The need for a permanent revolution in organizational structures and use of human resources is legitimated by reference to the need to adapt to ever more turbulent times. This gives rise to and is sustained by a distinctive anti‐bureaucratic rhetoric based largely on over‐hyped, unrepresentative examples and misunderstood processes. However, though empirically unsustainable, the rhetoric survives, in part because this kind of managerial discourse is playing by different rules. Explores and challenges the internal dynamics of this discourse to show that the rhetoric of discontinuity has been a continuous feature. Uses case studies of privatized utilities and analysis of the literature to explore both the gap between rhetoric and reality, and how managers operate in that gap.

Details

Personnel Review, vol. 24 no. 4
Type: Research Article
ISSN: 0048-3486

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Article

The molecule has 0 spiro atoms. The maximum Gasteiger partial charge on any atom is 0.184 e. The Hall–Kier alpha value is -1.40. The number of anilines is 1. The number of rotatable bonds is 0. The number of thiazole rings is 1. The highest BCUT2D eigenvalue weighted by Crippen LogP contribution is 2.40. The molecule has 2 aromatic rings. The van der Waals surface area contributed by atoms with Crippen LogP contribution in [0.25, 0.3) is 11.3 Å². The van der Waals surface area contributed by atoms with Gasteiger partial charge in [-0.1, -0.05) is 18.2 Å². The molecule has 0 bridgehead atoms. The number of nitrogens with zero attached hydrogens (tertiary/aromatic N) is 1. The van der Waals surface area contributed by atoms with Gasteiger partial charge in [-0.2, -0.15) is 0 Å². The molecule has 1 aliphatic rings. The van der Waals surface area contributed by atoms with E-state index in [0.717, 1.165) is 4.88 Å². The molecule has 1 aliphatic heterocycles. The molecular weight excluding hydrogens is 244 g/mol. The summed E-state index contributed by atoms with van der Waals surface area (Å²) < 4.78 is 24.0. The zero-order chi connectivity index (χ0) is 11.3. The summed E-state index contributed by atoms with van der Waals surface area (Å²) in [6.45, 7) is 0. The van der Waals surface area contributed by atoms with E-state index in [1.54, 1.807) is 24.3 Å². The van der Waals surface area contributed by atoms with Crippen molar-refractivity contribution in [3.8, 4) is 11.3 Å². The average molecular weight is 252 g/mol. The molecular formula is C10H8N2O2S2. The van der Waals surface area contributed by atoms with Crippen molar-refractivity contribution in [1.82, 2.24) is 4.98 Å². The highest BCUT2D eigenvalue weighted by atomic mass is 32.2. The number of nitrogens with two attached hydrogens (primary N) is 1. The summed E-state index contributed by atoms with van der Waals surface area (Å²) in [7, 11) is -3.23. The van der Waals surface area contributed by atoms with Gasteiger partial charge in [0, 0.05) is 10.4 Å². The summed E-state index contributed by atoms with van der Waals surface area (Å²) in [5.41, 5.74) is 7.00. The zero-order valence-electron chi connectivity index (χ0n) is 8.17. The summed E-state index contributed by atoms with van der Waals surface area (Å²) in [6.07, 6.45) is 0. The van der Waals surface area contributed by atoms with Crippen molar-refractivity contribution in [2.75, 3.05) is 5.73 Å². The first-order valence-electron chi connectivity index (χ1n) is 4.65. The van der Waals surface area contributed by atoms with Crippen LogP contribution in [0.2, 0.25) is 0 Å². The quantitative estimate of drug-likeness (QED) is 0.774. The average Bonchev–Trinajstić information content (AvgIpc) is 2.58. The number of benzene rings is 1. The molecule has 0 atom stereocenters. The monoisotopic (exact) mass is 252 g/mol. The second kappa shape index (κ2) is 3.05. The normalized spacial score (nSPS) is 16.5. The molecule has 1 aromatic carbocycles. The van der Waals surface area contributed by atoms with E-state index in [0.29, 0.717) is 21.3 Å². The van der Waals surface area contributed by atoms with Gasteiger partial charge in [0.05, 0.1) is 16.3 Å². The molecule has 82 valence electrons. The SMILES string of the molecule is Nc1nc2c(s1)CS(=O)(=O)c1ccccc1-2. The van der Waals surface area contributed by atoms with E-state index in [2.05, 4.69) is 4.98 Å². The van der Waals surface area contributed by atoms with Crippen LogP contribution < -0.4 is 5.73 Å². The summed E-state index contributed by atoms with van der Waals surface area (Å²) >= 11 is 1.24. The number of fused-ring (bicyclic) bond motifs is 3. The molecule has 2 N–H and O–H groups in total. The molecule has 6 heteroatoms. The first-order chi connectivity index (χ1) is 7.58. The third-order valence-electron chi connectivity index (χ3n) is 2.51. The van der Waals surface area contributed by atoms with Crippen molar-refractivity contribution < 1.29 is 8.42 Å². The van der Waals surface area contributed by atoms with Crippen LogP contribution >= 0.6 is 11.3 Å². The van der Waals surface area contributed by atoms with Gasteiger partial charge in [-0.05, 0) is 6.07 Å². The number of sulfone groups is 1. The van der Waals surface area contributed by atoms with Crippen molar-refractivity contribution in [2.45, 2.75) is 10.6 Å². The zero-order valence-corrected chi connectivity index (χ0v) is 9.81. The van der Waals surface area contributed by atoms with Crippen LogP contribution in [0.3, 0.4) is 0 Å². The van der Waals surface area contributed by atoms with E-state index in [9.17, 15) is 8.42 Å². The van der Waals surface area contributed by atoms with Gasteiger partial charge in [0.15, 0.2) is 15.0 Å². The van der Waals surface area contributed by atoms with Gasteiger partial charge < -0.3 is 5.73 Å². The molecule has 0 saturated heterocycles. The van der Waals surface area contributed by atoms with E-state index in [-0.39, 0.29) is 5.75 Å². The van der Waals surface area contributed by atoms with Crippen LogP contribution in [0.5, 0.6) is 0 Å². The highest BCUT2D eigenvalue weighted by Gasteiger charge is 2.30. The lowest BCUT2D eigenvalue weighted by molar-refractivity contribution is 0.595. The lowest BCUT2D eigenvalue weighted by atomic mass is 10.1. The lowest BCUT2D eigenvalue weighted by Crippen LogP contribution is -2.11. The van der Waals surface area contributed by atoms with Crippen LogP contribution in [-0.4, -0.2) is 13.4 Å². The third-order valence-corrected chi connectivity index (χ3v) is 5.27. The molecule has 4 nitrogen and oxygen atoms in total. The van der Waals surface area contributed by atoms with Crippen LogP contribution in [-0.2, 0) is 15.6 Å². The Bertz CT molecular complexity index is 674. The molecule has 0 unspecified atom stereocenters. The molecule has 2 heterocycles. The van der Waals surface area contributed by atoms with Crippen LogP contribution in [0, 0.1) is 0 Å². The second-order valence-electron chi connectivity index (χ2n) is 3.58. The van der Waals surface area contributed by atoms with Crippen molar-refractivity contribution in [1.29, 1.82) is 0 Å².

Publication date: 1 October 2006

Carlos Cabral‐Cardoso

Although the gap between rhetoric and reality is not a specific human resource management (HRM) feature, the disconnection between discourse and action seems to have…

Abstract

Although the gap between rhetoric and reality is not a specific human resource management (HRM) feature, the disconnection between discourse and action seems to have reached unusual stages in this case. Not much is known about HRM in Portugal, but it is clear that Portuguese academics and practitioners have extensively adopted the global HRM rhetoric. With an environment apparently unfavorable to the HRM normative model, this paper examines the ways in which global HRM rhetoric meets Portuguese reality.

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Management Research: Journal of the Iberoamerican Academy of Management, vol. 4 no. 3